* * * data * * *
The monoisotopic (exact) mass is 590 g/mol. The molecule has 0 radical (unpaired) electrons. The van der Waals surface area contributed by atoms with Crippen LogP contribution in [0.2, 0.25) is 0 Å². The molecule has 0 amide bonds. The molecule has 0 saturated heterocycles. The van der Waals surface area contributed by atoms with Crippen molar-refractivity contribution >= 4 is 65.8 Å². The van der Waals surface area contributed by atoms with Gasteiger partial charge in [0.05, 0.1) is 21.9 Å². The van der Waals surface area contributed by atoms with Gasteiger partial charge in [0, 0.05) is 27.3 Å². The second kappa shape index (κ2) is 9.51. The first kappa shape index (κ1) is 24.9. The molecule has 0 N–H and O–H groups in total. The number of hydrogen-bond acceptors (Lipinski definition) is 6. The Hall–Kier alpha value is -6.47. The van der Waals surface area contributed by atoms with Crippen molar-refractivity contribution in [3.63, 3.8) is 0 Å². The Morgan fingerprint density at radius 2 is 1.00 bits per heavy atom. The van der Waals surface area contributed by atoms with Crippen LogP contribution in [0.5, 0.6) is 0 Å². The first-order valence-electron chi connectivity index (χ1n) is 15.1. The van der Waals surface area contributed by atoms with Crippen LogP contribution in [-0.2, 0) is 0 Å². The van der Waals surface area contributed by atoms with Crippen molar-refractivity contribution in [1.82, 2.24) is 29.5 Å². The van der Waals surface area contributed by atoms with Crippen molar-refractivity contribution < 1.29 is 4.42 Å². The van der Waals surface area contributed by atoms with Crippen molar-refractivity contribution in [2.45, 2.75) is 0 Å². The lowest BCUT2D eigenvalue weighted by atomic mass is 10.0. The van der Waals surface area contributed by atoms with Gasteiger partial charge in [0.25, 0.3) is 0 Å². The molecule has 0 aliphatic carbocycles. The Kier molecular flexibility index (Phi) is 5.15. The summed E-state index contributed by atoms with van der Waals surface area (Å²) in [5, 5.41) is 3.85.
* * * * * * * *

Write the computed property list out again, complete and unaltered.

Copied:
The monoisotopic (exact) mass is 590 g/mol. The molecule has 0 radical (unpaired) electrons. The van der Waals surface area contributed by atoms with Crippen LogP contribution in [0.2, 0.25) is 0 Å². The molecule has 0 amide bonds. The molecule has 0 saturated heterocycles. The van der Waals surface area contributed by atoms with Crippen molar-refractivity contribution >= 4 is 65.8 Å². The van der Waals surface area contributed by atoms with Gasteiger partial charge in [0.05, 0.1) is 21.9 Å². The van der Waals surface area contributed by atoms with Gasteiger partial charge in [0, 0.05) is 27.3 Å². The second kappa shape index (κ2) is 9.51. The first kappa shape index (κ1) is 24.9. The molecule has 0 N–H and O–H groups in total. The number of hydrogen-bond acceptors (Lipinski definition) is 6. The Hall–Kier alpha value is -6.47. The van der Waals surface area contributed by atoms with Crippen molar-refractivity contribution in [3.63, 3.8) is 0 Å². The Morgan fingerprint density at radius 2 is 1.00 bits per heavy atom. The van der Waals surface area contributed by atoms with Crippen LogP contribution in [0.5, 0.6) is 0 Å². The first-order valence-electron chi connectivity index (χ1n) is 15.1. The van der Waals surface area contributed by atoms with Crippen LogP contribution in [-0.2, 0) is 0 Å². The van der Waals surface area contributed by atoms with Crippen molar-refractivity contribution in [1.82, 2.24) is 29.5 Å². The van der Waals surface area contributed by atoms with Crippen molar-refractivity contribution < 1.29 is 4.42 Å². The van der Waals surface area contributed by atoms with Crippen molar-refractivity contribution in [2.45, 2.75) is 0 Å². The lowest BCUT2D eigenvalue weighted by atomic mass is 10.0. The van der Waals surface area contributed by atoms with Gasteiger partial charge in [0.25, 0.3) is 0 Å². The molecule has 0 aliphatic carbocycles. The Kier molecular flexibility index (Phi) is 5.15. The summed E-state index contributed by atoms with van der Waals surface area (Å²) in [5, 5.41) is 3.85.